Employers subject to the Americans with Disabilities Act (ADA) - generally those with 15 or more employees - that offer a wellness program that collects employee health information are reminded that they must provide a new notice to employees as of the first day of the plan year that begins on or after January 1, 2017.
The Equal Employment and Opportunity Commission (EEOC) has provided a sample notice, which can be accessed here.
The ADA restricts the medical information employers may obtain from employees by generally prohibiting them from making disability-related inquiries or requiring medical examinations. However, employers are generally allowed to ask health-related questions and conduct medical examinations if the employer is providing health services as part of a voluntary wellness program. In order for participation to be considered voluntary, an employer must (among other things) provide a notice to employees explaining what medical information will be obtained, how it will be used, who will receive it, and what will be done to keep it confidential.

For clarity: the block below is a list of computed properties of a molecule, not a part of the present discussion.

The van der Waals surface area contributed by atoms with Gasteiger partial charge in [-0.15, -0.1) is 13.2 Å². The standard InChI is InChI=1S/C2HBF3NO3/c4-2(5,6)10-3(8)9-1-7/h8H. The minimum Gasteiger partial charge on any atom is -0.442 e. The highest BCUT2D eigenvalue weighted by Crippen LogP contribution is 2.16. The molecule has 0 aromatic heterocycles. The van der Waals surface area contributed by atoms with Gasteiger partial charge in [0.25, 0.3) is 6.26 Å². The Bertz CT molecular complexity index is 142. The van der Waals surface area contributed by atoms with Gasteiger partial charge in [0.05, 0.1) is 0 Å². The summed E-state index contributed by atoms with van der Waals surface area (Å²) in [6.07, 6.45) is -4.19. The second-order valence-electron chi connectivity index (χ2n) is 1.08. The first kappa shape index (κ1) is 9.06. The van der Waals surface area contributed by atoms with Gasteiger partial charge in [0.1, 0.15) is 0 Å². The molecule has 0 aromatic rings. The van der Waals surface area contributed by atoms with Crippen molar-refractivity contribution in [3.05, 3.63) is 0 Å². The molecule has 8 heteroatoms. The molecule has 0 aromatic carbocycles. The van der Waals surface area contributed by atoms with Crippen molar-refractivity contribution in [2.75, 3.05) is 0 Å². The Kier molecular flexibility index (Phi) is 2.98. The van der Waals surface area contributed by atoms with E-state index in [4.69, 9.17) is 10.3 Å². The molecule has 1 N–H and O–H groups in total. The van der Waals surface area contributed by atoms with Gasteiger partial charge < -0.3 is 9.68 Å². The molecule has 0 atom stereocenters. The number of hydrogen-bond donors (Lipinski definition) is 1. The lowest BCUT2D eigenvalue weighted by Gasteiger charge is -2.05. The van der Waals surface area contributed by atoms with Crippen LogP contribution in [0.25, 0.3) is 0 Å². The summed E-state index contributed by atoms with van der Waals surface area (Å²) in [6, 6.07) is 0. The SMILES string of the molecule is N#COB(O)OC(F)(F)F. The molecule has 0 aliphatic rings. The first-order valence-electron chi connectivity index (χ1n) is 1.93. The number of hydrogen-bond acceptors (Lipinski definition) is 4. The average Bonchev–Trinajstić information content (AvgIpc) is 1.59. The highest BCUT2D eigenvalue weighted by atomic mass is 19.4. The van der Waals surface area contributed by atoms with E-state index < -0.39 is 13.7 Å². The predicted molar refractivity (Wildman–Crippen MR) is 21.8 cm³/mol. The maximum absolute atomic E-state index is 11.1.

The requirement to provide the notice takes effect as of the first day of the plan year that begins on or after January 1, 2017, for the health plan an employer uses to calculate any incentives it offers as part of the wellness program. (So, for example, if the plan year of the plan used to calculate the level of incentives begins on June 1, 2017, the notice requirement will apply to the wellness program as of that date.)
The rule does not require that employees get the notice at a particular time-once the notice requirement becomes effective, employees must simply receive the notice before providing any health information, and with enough time to decide whether to participate in the program.
To help employers comply with the new notice requirement, the EEOC has released a set of Questions & Answers, which can be accessed here. Additional information on the ADA's impact on Employer Wellness Programs can be accessed via this EEOC fact sheet.
Disclaimer: The information contained in this message is for general informational purposes only and does not constitute legal advice.